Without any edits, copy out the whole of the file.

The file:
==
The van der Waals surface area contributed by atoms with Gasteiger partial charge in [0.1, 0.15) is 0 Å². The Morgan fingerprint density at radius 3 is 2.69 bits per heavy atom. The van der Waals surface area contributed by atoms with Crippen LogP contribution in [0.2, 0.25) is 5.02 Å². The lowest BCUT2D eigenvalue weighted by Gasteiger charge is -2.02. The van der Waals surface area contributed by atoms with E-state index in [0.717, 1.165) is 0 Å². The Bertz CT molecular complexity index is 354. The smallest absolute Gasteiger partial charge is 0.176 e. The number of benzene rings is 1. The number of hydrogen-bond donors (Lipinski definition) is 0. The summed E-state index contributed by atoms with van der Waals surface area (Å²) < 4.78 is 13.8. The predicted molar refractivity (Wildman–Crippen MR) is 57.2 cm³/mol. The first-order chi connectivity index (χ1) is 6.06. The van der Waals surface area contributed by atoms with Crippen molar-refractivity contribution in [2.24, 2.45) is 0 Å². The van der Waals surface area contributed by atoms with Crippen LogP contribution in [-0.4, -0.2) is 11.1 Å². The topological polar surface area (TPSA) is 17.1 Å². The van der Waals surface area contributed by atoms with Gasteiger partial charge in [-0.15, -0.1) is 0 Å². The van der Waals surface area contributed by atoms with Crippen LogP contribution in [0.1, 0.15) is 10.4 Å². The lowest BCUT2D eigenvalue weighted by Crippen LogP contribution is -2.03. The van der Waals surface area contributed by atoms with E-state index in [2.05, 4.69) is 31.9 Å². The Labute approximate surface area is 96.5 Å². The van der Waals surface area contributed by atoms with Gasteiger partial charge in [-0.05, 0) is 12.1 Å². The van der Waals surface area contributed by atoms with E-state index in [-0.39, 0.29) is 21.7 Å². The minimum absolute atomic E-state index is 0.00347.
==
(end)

The van der Waals surface area contributed by atoms with Gasteiger partial charge in [0.1, 0.15) is 0 Å². The Morgan fingerprint density at radius 3 is 2.69 bits per heavy atom. The van der Waals surface area contributed by atoms with Crippen LogP contribution in [0.2, 0.25) is 5.02 Å². The lowest BCUT2D eigenvalue weighted by Gasteiger charge is -2.02. The van der Waals surface area contributed by atoms with E-state index in [0.717, 1.165) is 0 Å². The Bertz CT molecular complexity index is 354. The smallest absolute Gasteiger partial charge is 0.176 e. The number of benzene rings is 1. The number of hydrogen-bond donors (Lipinski definition) is 0. The summed E-state index contributed by atoms with van der Waals surface area (Å²) < 4.78 is 13.8. The predicted molar refractivity (Wildman–Crippen MR) is 57.2 cm³/mol. The first-order chi connectivity index (χ1) is 6.06. The van der Waals surface area contributed by atoms with Crippen molar-refractivity contribution in [2.24, 2.45) is 0 Å². The van der Waals surface area contributed by atoms with Crippen LogP contribution in [-0.4, -0.2) is 11.1 Å². The topological polar surface area (TPSA) is 17.1 Å². The van der Waals surface area contributed by atoms with Gasteiger partial charge in [-0.15, -0.1) is 0 Å². The van der Waals surface area contributed by atoms with Crippen LogP contribution in [0.1, 0.15) is 10.4 Å². The lowest BCUT2D eigenvalue weighted by Crippen LogP contribution is -2.03. The van der Waals surface area contributed by atoms with E-state index in [2.05, 4.69) is 31.9 Å². The Labute approximate surface area is 96.5 Å². The van der Waals surface area contributed by atoms with Gasteiger partial charge in [-0.05, 0) is 12.1 Å². The van der Waals surface area contributed by atoms with E-state index in [-0.39, 0.29) is 21.7 Å². The minimum absolute atomic E-state index is 0.00347.